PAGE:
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Safety Before the Storm

Create your severe weather action plan now

Preparing for severe weather can save your life

Creating a storm-readiness plan and reviewing it with your household can keep you safe in an emergency. Preparing ahead of time will help you act quickly and confidently to protect yourself and others in severe weather.

Know your risks: Chattanooga’s spring and summer weather hazards

Spring & Summer weather in Chattanooga can rapidly shift from sunny to severe in a few hours. Here’s what we usually experience from March–August in the TN Valley.

  • Potential Weather Hazards
  • Flash Flooding
  • Thick Fog
  • Extreme Heat
  • Severe Thunderstorms & Hail
  • Tornadoes (avg. 2 per year)
  • Occasional Hurricanes or Tropical Storms
  • Average Temperatures
  • Spring: 59-78.1ºF
  • Summer: 70º-89ºF
  • Monthly Precipitation
  • Spring: 3.3-4.5 inches of rain*
  • Summer: 2.8-3.5 inches of rain
*Snow and ice are rare after March

Take these steps before severe weather strikes

If the weather forecast warns that hazardous weather is arriving soon, take the following steps to protect yourself as well as your loved ones, your home and your business.

Build a Storm Kit

Pack “go bags” you can easily grab in an emergency for each household member. Don’t forget your pets! Include the following:

  • Dust masks & face masks
  • Plastic sheeting and duct tape
  • Moist towelettes
  • Garbage or grocery bags
  • Plastic ties
  • Fire extinguisher
  • Waterproof container with matches
  • Sanitary and hygiene items
  • Pre-charged, portable battery bank
  • Hand sanitizer
  • Spare glasses or extra contact lenses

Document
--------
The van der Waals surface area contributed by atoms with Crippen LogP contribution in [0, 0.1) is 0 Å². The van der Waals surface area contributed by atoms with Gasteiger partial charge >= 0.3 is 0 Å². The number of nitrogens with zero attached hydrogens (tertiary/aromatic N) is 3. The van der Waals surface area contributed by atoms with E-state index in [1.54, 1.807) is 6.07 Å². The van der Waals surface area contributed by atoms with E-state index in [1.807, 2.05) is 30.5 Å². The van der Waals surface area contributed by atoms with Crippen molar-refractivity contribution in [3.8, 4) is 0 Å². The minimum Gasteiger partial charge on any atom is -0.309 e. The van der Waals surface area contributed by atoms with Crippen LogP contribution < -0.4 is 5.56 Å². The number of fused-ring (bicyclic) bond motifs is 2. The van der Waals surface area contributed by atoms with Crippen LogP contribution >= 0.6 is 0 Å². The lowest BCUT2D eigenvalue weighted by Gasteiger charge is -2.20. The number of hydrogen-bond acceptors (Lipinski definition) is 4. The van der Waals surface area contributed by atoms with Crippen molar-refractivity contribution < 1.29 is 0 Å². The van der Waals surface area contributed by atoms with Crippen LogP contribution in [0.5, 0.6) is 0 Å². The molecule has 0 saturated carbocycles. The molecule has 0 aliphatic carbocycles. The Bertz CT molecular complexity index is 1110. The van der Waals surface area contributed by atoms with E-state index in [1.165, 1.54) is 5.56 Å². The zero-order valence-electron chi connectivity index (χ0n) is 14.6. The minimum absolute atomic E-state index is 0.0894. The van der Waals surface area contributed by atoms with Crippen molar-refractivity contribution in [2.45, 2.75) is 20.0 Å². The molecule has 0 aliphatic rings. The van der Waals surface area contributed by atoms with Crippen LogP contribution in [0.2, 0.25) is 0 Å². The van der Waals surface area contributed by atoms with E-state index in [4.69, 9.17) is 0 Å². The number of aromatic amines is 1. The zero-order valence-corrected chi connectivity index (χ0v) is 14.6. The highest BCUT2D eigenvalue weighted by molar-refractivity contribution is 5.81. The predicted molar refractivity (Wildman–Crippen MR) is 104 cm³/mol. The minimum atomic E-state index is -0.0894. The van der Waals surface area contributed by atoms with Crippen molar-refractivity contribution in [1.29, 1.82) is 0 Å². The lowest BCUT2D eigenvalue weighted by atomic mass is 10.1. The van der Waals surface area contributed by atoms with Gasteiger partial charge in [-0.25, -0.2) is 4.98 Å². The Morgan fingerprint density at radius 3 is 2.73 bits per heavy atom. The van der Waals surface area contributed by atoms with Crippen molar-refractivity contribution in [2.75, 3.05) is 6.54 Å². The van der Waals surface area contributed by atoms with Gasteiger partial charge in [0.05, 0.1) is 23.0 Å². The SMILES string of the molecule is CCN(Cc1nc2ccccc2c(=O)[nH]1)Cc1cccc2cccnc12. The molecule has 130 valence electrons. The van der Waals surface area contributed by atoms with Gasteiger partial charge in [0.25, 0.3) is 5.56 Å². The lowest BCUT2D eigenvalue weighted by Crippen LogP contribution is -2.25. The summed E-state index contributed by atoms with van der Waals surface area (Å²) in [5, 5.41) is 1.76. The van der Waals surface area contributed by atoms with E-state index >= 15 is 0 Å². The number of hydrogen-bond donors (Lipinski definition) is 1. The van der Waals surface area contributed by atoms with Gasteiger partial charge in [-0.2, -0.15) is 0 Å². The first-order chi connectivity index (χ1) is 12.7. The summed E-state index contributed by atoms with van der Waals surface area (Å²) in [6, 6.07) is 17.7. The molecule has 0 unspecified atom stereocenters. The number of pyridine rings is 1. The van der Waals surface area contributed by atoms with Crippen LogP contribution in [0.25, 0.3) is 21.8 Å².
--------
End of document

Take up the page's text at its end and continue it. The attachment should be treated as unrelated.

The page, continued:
• At least $100 in cash in case ATMs don’t work
  • Extra set of clothes
  • Clean water: 1 gallon/day for each family member
  • Food: non-perishable foods to last you several days
  • Battery-powered or hand crank radio or a NOAA Weather Radio
  • Flashlight (hand crank or stocked with batteries)
  • First aid kit
  • Extra batteries (pre-charged)
  • Whistle to signal for help
  • Wrench or pliers
  • Manual can opener for food
  • Local, printed maps
  • Cell phone chargers
Power & Lighting Supplies

Charge these items and put them in a safe, easily accessible location:

  • Flashlights
  • Pre-charged batteries
  • USB or solar-powered portable power banks
Safety Tip: Wind and open flames are a dangerous combination — avoid using candles to prevent a possible fire hazard.
Create Emergency Backup Plans

Make arrangements with friends so you have somewhere to stay if needed. If you’re concerned about your food going bad, set up a cooler you can pack with ice to extend the life of your perishables if your fridge warms up.

Identify a “Safe Space” & Practice Tornado Drills

Treating tornado warnings seriously can save your life. Small, interior, windowless rooms are the safest places to shelter from tornadoes.

Prepare Your Vehicle

These preparations can help keep you safe if you’re away from home during severe weather:

  • Check fuel, oil and wiper fluid levels.
  • Clean the battery terminals.
  • Maintain functional brakes.
  • Fill your tank with gas or charge your battery.
  • Change your windshield wipers.